2:35 p.m.

Cardigan
P.E.I.

Liberal

Lawrence MacAulay Solicitor General of Canada

Mr. Speaker, I am fully aware that our rehabilitation programs are successful.

When people commit a crime in this country they are assessed, punished for their crime and then rehabilitated. Surely my hon. colleague realizes that those are the appropriate steps to take for public safety.

Speech From The Throne
Oral Question Period

2:40 p.m.

Bloc

Richard Marceau Charlesbourg—Jacques-Cartier, QC

Mr. Speaker, the Speech from the Throne is full of examples of planned federal intrusion into provincial jurisdictions.

How can the Minister of Intergovernmental Affairs justify that, from now on, the federal government intends to get involved in literacy, since education comes under the exclusive jurisdiction of the provinces? Does the government not have anything better to do than to generate confusion in an area that clearly does not come under its jurisdiction?

Speech From The Throne
Oral Question Period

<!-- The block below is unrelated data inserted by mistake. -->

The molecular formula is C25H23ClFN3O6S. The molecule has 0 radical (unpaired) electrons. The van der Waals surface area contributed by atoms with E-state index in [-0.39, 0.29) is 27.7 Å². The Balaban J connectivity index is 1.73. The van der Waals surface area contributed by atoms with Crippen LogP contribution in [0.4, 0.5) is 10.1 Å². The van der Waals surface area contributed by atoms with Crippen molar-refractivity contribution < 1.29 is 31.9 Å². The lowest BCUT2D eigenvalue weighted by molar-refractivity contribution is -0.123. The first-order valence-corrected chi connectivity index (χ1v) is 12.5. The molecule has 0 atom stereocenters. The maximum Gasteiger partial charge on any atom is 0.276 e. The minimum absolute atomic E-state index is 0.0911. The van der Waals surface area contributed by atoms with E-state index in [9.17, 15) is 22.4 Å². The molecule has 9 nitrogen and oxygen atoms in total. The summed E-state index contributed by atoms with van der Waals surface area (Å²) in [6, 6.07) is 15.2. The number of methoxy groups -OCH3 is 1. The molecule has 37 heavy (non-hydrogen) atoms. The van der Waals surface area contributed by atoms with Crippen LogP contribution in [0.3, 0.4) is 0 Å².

2:40 p.m.

Saint-Laurent—Cartierville
Québec

Liberal

Stéphane Dion President of the Queen's Privy Council for Canada and Minister of Intergovernmental Affairs

Mr. Speaker, if I could summarize the Speech from the Throne in one sentence, it would be: innovation, inclusion without intrusion. There is no intrusion whatsoever and the hon. member would not be able to provide any example.

Still, I congratulate him on his first question. He referred to literacy, a program set up in 1988 by then Secretary of State Lucien Bouchard.

Speech From The Throne
Oral Question Period

2:40 p.m.

Bloc

Richard Marceau Charlesbourg—Jacques-Cartier, QC

Mr. Speaker, if I had to summarize the Speech from the Throne it would be: infringement on provincial jurisdictions, establishment of a citizens' council, home care, dropouts and literacy. These are just a few examples of infringement on provincial jurisdictions.

Is it not a despicable form of blackmail on the part of this government to threaten to cut funds for education if the provinces do not opt for the priorities set by Ottawa, set by the minister?

Speech From The Throne
Oral Question Period

2:40 p.m.

Saint-Laurent—Cartierville
Québec

Liberal

Stéphane Dion President of the Queen's Privy Council for Canada and Minister of Intergovernmental Affairs